15-19 June 2015
Asia/Novosibirsk timezone

Mesurement of the π+π- cross section at BESIII

17 Jun 2015, 08:25
Oral presentation Muon g-2


Mr Benedikt Kloss (Institute for Nuclear Physics Mainz)


Precise hadronic cross section measurements are an important input for the standard model prediction of $(g-2)_\mu$. Especially, the most important hadronic cross section as input for $(g-2)\mu$, $\sigma_{\pi\pi} = \sigma(e^+e^-\rightarrow \pi^+\pi^-)$, has been measured over decades with ever increasing accuracy at accelerators in Novosibirsk, Orsay, and Frascati. More recently, the two most accurate measurements have been obtained by the KLOE collaboration in Frascati, and the BABAR collaboration at SLAC. Both experiments claim an accuracy of better than 1% in the energy range below 1 GeV, in which the $\rho(770)$ resonance is dominating the hadronic cross section. However, a discrepancy of approximately 3% on the peak of the $\rho(770)$ resonance is observed. The discrepancy is even increasing towards higher energies. Unfortunately, this discrepancy is limiting our current knowledge of $a_\mu \equiv (g-2)\mu/2$, which is a famous precision observable of the Standard Model (SM). The accuracy of the SM prediction of $(g-2)\mu$, is entirely limited by the knowledge of the hadronic vacuum polarization contribution, which is obtained in a dispersive framework by using experimental R-ratio data on $\sigma(e^+e^-\rightarrow \rm hadrons)$. The cross section $\sigma_{\pi\pi}$ contributes more than 70% to this dispersion relation and, hence, is the by far most important exclusive hadronic channel of the total hadronic cross section. Currently, a discrepancy of 3.6 standard deviations is found between the direct measurement of $a_\mu$ and its SM prediction. However, the discrepancy reduces to 2.4$\sigma$, when only BABAR data is used as input to the dispersion relation, which shows the need for a new measurement. In this talk, we are presenting a new measurement of the cross section $\sigma_{\pi\pi}$ at the BESIII experiment in Beijing.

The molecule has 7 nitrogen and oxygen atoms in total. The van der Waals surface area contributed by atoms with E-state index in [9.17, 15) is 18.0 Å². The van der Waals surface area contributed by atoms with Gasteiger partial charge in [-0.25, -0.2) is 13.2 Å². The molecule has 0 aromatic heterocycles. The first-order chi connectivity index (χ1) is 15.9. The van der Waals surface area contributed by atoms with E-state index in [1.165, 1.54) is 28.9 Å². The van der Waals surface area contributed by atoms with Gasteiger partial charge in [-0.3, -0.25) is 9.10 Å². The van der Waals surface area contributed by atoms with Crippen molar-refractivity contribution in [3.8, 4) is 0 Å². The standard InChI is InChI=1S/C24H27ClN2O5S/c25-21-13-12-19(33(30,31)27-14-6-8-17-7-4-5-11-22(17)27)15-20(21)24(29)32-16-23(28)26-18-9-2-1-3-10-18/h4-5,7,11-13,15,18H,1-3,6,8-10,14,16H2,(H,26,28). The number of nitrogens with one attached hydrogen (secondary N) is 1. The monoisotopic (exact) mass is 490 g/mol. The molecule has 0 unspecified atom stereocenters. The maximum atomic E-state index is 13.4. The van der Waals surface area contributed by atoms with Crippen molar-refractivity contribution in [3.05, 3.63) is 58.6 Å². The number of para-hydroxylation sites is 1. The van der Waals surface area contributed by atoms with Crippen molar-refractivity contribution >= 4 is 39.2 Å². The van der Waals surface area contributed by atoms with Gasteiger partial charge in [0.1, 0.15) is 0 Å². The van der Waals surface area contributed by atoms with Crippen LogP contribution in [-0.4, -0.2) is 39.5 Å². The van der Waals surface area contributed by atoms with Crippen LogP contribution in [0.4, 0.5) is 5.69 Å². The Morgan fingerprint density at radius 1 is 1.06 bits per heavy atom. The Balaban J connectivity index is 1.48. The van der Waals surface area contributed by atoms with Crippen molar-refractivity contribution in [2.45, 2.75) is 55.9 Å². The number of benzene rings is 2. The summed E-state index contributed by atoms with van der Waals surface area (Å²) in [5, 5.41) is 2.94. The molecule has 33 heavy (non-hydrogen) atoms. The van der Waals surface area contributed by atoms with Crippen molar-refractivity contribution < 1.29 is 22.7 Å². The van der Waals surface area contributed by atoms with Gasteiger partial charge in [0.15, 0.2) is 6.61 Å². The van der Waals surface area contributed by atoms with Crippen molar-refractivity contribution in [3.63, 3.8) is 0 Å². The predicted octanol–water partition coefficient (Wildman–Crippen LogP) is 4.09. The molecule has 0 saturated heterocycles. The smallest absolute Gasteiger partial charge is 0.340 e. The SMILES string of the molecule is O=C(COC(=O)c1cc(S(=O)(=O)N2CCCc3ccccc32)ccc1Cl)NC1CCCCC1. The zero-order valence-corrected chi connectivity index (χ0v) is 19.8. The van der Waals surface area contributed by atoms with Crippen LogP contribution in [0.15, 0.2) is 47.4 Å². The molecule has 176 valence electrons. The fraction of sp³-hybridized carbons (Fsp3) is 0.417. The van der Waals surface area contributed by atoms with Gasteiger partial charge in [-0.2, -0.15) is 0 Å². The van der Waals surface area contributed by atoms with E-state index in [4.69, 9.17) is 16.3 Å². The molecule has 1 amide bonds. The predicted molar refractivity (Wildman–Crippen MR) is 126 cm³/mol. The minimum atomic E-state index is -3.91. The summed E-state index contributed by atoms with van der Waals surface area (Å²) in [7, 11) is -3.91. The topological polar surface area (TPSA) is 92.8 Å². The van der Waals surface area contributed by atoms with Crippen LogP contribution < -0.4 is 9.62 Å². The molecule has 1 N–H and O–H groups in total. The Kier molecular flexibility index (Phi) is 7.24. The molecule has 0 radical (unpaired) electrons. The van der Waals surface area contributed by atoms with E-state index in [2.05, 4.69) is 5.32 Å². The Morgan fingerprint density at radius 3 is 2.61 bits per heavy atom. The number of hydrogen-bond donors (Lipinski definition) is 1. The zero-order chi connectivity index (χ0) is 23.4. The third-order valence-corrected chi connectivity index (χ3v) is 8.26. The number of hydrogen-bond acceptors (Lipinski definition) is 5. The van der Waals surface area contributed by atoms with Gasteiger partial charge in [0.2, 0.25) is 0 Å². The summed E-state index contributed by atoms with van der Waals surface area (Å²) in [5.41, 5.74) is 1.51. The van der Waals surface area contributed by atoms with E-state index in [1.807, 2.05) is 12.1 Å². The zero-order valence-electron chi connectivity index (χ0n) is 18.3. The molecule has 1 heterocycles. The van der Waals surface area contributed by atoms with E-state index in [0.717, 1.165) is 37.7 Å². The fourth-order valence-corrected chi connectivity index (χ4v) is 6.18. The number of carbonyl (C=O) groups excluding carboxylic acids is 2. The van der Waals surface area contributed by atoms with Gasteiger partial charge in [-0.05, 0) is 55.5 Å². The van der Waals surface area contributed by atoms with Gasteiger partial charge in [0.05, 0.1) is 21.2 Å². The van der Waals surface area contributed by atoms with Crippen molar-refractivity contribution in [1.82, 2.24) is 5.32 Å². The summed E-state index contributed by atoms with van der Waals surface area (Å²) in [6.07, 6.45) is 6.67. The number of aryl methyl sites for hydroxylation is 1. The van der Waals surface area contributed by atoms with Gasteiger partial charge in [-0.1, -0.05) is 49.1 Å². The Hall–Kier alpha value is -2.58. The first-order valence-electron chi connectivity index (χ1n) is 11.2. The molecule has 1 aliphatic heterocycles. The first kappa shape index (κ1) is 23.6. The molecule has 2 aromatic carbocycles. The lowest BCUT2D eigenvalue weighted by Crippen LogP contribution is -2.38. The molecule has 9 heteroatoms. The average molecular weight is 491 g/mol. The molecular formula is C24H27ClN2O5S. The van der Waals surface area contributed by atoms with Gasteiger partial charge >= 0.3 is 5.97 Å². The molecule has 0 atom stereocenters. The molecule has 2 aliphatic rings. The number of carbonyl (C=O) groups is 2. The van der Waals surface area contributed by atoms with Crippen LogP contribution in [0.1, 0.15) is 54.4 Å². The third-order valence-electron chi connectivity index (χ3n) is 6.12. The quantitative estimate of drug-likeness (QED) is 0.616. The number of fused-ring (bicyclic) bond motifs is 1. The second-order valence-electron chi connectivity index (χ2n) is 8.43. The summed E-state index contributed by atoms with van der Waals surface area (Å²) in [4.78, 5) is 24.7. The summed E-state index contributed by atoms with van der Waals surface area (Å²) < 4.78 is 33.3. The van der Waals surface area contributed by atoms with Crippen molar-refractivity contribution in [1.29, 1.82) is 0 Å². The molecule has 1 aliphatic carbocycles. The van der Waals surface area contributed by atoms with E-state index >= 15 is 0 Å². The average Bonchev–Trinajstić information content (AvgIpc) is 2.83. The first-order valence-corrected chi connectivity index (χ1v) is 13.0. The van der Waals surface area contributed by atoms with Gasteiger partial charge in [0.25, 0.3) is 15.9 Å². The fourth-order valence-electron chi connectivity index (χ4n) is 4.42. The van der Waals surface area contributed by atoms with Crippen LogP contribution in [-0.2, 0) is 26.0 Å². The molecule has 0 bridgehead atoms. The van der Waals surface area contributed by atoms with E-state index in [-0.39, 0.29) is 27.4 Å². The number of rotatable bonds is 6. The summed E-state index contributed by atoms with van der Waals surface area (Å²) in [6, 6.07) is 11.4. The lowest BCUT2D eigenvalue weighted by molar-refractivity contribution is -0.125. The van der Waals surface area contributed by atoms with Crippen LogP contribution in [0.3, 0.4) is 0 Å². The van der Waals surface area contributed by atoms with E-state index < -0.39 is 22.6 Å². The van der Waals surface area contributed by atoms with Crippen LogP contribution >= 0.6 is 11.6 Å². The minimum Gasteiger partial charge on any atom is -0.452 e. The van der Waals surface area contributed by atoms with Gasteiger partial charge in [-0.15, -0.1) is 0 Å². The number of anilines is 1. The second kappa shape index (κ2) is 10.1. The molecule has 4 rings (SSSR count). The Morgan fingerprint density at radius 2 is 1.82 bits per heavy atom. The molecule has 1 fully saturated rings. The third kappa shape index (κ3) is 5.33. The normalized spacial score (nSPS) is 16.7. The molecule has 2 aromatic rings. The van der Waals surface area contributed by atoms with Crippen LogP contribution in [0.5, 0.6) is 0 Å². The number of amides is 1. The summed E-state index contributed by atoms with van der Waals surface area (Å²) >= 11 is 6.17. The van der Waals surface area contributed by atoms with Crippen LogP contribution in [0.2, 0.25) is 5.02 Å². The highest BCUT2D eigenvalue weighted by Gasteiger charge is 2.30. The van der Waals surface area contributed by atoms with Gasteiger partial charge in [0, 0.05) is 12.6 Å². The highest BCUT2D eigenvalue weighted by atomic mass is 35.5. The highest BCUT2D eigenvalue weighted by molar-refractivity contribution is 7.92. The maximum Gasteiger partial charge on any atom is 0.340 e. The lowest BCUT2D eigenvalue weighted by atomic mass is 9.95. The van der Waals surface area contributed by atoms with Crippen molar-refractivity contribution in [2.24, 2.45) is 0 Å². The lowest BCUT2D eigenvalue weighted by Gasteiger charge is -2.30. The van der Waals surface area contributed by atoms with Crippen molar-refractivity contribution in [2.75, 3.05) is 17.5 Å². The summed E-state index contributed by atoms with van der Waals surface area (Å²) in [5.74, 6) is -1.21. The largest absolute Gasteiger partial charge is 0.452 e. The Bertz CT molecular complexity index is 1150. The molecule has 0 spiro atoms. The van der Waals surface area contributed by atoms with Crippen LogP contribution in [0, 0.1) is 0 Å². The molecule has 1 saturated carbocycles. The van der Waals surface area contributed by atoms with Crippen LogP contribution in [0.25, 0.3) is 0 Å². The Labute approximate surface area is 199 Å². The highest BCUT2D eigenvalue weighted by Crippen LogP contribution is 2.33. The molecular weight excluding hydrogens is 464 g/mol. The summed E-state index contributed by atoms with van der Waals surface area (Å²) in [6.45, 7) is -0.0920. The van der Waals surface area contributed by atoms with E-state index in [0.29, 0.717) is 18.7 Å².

Primary author

Mr Benedikt Kloss (Institute for Nuclear Physics Mainz)

Presentation Materials